Marissa Mayer's decision to end telecommuting at Yahoo ignited a firestorm of criticism for the CEO, who has been accused of sending the company back to the digital dark ages by eliminating flexible work arrangements. Employee morale will plummet, Yahoo will lose key people, and Mayer's efforts to enhance collaboration will backfire, critics predict.
There's plenty of research that seems to back up these dire predictions. Employees consistently rank telework among the most valued perks, and pro-telework organizations are overflowing with data that makes the business case for workplace flexibility. Workers are happier, productivity rises, and people achieve a better work/life balance when they have the option to telework, advocates say.
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But not all research comes to the same favorable conclusions about telecommuting. Other data finds employees view work more positively when their bosses are physically present, people tend to lie more when they're communicating virtually as opposed to face-to-face, and teleworkers are hard to hold accountable for their performance.
Some workplace metrics are impossible to measure, and some measurable metrics are subject to bias. What's certain is the success of telecommuting depends on the individual employee, company, and job that needs to get done. With that in mind, here are a slew of figures, stats and research findings related to telework adoption, employee preferences, and workplace habits.
Tons of money on the table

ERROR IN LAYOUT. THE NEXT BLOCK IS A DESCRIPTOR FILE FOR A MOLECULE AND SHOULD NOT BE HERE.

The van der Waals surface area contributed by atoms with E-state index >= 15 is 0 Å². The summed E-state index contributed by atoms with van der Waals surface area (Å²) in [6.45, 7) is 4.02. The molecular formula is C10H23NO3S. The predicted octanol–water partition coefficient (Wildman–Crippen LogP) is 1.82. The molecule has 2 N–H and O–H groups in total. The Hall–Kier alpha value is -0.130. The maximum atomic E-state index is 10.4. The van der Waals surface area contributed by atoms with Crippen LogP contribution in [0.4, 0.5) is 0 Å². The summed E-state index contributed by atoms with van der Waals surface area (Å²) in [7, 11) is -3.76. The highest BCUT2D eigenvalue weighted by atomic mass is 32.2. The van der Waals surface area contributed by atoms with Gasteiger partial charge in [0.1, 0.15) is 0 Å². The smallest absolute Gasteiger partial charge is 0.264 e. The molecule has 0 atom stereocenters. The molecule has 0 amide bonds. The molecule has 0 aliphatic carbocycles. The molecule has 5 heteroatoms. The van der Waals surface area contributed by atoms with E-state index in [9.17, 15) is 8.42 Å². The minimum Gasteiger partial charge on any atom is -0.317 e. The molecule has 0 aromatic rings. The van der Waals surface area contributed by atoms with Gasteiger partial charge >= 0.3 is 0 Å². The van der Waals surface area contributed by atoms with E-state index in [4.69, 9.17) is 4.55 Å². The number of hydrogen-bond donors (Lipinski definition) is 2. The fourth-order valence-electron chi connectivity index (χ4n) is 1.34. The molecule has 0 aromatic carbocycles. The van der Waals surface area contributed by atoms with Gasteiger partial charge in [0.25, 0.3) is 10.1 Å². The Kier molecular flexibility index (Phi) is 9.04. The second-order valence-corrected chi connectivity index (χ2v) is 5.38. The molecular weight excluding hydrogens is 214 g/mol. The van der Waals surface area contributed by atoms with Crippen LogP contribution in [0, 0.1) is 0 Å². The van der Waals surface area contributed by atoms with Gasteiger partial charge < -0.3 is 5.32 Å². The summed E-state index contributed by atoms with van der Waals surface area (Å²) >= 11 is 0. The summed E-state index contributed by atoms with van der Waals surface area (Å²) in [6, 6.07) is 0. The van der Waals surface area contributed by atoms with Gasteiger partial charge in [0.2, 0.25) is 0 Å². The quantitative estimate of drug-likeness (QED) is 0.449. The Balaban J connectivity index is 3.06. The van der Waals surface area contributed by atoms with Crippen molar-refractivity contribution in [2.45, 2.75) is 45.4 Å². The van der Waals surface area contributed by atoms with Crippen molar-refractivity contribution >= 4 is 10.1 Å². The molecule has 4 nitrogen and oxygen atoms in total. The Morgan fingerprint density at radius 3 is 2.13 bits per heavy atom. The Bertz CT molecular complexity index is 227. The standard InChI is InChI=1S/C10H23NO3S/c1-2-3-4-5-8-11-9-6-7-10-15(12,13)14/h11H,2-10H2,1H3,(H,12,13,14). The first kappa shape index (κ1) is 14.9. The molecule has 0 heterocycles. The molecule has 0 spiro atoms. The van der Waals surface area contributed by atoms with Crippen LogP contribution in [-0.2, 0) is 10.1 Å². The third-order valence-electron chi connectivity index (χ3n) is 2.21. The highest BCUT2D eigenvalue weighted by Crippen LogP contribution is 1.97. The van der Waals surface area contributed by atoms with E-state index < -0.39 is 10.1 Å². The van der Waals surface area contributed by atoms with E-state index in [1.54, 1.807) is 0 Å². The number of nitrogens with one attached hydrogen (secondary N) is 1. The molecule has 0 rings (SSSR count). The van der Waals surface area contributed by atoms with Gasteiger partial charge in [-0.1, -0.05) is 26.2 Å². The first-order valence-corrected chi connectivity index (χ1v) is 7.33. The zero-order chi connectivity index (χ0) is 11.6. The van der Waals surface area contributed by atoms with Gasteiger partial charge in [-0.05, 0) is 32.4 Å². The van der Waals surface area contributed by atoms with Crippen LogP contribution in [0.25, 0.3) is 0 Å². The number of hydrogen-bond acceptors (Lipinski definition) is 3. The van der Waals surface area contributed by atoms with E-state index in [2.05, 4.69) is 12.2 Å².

The Telework Research Network says that if employees with telework-compatible jobs who want to work from home did so half the time, companies could save more than $500 billion a year in real estate, electricity, absenteeism, turnover and productivity costs. Individually, that's a savings of more than $11,000 per employee per year. Another benefit? An increase in national productivity by 5 million man-years or $270 billion worth of work, Telework Research Network calculates.
More free time, cash for teleworkers
In the same scenario -- employees with telework-compatible jobs working from home half the time -- employees would gain the equivalent of two to three weeks of free time per year by not commuting to work, and they'd save between $2,000 and $7,000 in transportation and work-related costs, Telework Research Network estimates.
Best places to work are telework-friendly
Among the top 100 companies on Forbes' 2013 list of the best companies to work for, 84 offer telecommuting benefits.
Wannabe teleworkers would pay for the perk
IT pros really want to telecommute -- so much so that 35% of those surveyed in 2011 by Dice.com said they would sacrifice up to 10% of their salaries for full-time telecommuting. In a more recent ProTech survey of 1,000 IT pros, 28% of respondents listed flex time and the ability to telecommute as the best perk.
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